• The Myopic Middle Class?

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    Written By: Shirley Dang
    Feb. 16, 2015

    Study shows Chinese students in poorer area have better vision

    What if living in a middle-class neighborhood meant increasing your chances of being nearsighted?

    That's what a study of 20,000 students in China seems to suggest. Researchers found that nearly 25 percent of students in the middle-income province of Shaanxi were nearsighted – a prevalence rate that is twice as high as the poorer area of nearby Gansu.

    Researchers remain puzzled about the reasons why. But with myopia hitting historically high levels in Asia and across the world, scientists are continuing to probe for potential causes.

    In the United States, the prevalence of myopia has shot up from 25 percent in the 1970s to more than 40 percent today. In developed cities and countries in Asia – including Shanghai, Taiwan and Singapore – roughly 80 to 90 percent of people are nearsighted. The Asian countryside is no safe haven from myopia, either: while rates of nearsightedness are lower, only 1 in 6 rural Chinese children have the eyeglasses they need.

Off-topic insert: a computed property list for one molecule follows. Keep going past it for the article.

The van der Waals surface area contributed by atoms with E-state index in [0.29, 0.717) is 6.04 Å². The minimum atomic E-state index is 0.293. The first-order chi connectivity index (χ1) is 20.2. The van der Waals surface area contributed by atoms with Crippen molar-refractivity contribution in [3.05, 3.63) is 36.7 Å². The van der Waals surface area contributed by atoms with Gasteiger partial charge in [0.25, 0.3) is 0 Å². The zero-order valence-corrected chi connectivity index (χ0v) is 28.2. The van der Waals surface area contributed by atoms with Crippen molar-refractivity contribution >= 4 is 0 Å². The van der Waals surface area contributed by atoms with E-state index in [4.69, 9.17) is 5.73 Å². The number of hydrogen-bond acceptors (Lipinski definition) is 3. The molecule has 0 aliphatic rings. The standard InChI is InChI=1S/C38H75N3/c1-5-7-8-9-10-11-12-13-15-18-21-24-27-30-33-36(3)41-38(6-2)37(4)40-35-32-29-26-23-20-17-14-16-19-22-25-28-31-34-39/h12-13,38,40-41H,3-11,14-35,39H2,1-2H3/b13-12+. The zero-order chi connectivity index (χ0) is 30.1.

"It's a big deal," said researcher Nathan Congdon, M.D., MPH, of the Zhongshan Ophthalmic Center at Sun Yat-sen University in Guangzhou, China. "It's obviously much harder to learn at school if you can't see."

    Learn more about myopia

    Dr. Congdon's research paper, one of the largest Asian studies of nearsightedness in children, was published online in the journal Ophthalmology in early 2015. Among the findings, scientists discovered that living in the middle-income area was associated with a 69 percent increased risk for nearsightedness. Higher math scores were also associated with increased myopia regardless of where they lived, while males had lower rates of nearsightedness overall.

    Other studies have linked the level of education and years in school to nearsightedness. On the flip side, exposure to outdoor light may help protect young eyes from myopia, according to recent research.

    "What's important is that we figure out how lower-income Chinese students have avoided nearsightedness so we can use those same strategies to prevent more childhood myopia cases across Asia and perhaps even the world," Dr. Congdon said.

    How being outdoors may benefit children's eyesight